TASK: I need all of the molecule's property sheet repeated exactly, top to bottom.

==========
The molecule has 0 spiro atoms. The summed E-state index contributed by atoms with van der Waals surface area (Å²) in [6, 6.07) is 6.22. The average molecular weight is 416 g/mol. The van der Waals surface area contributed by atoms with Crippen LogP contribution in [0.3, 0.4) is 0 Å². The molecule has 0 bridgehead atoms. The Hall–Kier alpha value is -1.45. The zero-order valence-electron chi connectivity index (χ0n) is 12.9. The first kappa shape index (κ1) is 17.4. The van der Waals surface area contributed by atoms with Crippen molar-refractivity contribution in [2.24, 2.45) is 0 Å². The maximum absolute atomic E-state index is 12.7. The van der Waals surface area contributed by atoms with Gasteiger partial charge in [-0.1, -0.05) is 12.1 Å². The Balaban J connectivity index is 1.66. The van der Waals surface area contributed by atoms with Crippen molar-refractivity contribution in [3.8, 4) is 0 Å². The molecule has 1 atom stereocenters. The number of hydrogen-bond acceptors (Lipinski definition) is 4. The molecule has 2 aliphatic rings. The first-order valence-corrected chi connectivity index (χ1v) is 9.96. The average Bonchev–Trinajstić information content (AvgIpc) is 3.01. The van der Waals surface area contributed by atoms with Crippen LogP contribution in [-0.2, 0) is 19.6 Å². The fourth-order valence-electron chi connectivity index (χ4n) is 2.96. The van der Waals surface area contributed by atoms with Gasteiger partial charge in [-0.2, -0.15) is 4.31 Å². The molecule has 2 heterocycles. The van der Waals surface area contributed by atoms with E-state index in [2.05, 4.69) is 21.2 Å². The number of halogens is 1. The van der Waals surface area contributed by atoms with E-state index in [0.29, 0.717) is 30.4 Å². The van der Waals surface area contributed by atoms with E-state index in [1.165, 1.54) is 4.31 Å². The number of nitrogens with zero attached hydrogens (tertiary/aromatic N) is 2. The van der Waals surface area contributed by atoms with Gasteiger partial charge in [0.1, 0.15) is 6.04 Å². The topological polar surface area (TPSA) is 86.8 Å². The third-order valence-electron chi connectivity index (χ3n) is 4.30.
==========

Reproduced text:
The molecule has 0 spiro atoms. The summed E-state index contributed by atoms with van der Waals surface area (Å²) in [6, 6.07) is 6.22. The average molecular weight is 416 g/mol. The van der Waals surface area contributed by atoms with Crippen LogP contribution in [0.3, 0.4) is 0 Å². The molecule has 0 bridgehead atoms. The Hall–Kier alpha value is -1.45. The zero-order valence-electron chi connectivity index (χ0n) is 12.9. The first kappa shape index (κ1) is 17.4. The van der Waals surface area contributed by atoms with Crippen molar-refractivity contribution in [2.24, 2.45) is 0 Å². The maximum absolute atomic E-state index is 12.7. The van der Waals surface area contributed by atoms with Gasteiger partial charge in [-0.1, -0.05) is 12.1 Å². The Balaban J connectivity index is 1.66. The van der Waals surface area contributed by atoms with Crippen molar-refractivity contribution in [3.8, 4) is 0 Å². The molecule has 1 atom stereocenters. The number of hydrogen-bond acceptors (Lipinski definition) is 4. The molecule has 2 aliphatic rings. The first-order valence-corrected chi connectivity index (χ1v) is 9.96. The average Bonchev–Trinajstić information content (AvgIpc) is 3.01. The van der Waals surface area contributed by atoms with Crippen LogP contribution in [-0.2, 0) is 19.6 Å². The fourth-order valence-electron chi connectivity index (χ4n) is 2.96. The van der Waals surface area contributed by atoms with Gasteiger partial charge in [-0.2, -0.15) is 4.31 Å². The molecule has 2 heterocycles. The van der Waals surface area contributed by atoms with E-state index in [2.05, 4.69) is 21.2 Å². The number of halogens is 1. The van der Waals surface area contributed by atoms with E-state index in [0.29, 0.717) is 30.4 Å². The van der Waals surface area contributed by atoms with E-state index in [1.165, 1.54) is 4.31 Å². The number of nitrogens with zero attached hydrogens (tertiary/aromatic N) is 2. The van der Waals surface area contributed by atoms with Gasteiger partial charge in [0.1, 0.15) is 6.04 Å². The topological polar surface area (TPSA) is 86.8 Å². The third-order valence-electron chi connectivity index (χ3n) is 4.30.